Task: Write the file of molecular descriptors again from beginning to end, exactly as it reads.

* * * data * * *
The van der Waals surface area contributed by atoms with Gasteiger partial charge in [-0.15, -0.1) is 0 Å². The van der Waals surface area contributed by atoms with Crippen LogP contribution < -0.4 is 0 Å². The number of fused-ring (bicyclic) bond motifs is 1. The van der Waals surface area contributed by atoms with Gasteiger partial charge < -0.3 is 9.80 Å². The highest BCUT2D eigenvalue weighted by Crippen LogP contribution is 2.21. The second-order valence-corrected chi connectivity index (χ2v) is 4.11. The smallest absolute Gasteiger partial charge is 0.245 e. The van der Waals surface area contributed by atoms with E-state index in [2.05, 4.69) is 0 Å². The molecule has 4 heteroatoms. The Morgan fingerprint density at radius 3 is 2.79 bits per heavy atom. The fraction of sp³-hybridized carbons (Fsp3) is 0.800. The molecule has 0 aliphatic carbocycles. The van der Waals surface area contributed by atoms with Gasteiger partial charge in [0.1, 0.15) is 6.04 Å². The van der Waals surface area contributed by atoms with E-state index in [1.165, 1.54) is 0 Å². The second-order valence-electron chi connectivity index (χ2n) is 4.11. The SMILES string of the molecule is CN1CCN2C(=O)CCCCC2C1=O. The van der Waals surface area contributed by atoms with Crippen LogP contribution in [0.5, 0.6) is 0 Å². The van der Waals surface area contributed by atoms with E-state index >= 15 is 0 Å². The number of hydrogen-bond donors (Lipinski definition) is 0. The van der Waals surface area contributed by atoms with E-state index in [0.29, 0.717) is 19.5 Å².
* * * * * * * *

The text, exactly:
The van der Waals surface area contributed by atoms with Gasteiger partial charge in [-0.15, -0.1) is 0 Å². The van der Waals surface area contributed by atoms with Crippen LogP contribution < -0.4 is 0 Å². The number of fused-ring (bicyclic) bond motifs is 1. The van der Waals surface area contributed by atoms with Gasteiger partial charge < -0.3 is 9.80 Å². The highest BCUT2D eigenvalue weighted by Crippen LogP contribution is 2.21. The second-order valence-corrected chi connectivity index (χ2v) is 4.11. The smallest absolute Gasteiger partial charge is 0.245 e. The van der Waals surface area contributed by atoms with E-state index in [2.05, 4.69) is 0 Å². The molecule has 4 heteroatoms. The Morgan fingerprint density at radius 3 is 2.79 bits per heavy atom. The fraction of sp³-hybridized carbons (Fsp3) is 0.800. The molecule has 0 aliphatic carbocycles. The van der Waals surface area contributed by atoms with Gasteiger partial charge in [0.1, 0.15) is 6.04 Å². The van der Waals surface area contributed by atoms with E-state index in [1.165, 1.54) is 0 Å². The second-order valence-electron chi connectivity index (χ2n) is 4.11. The SMILES string of the molecule is CN1CCN2C(=O)CCCCC2C1=O. The van der Waals surface area contributed by atoms with Crippen LogP contribution in [0.5, 0.6) is 0 Å². The van der Waals surface area contributed by atoms with E-state index >= 15 is 0 Å². The number of hydrogen-bond donors (Lipinski definition) is 0. The van der Waals surface area contributed by atoms with E-state index in [0.29, 0.717) is 19.5 Å².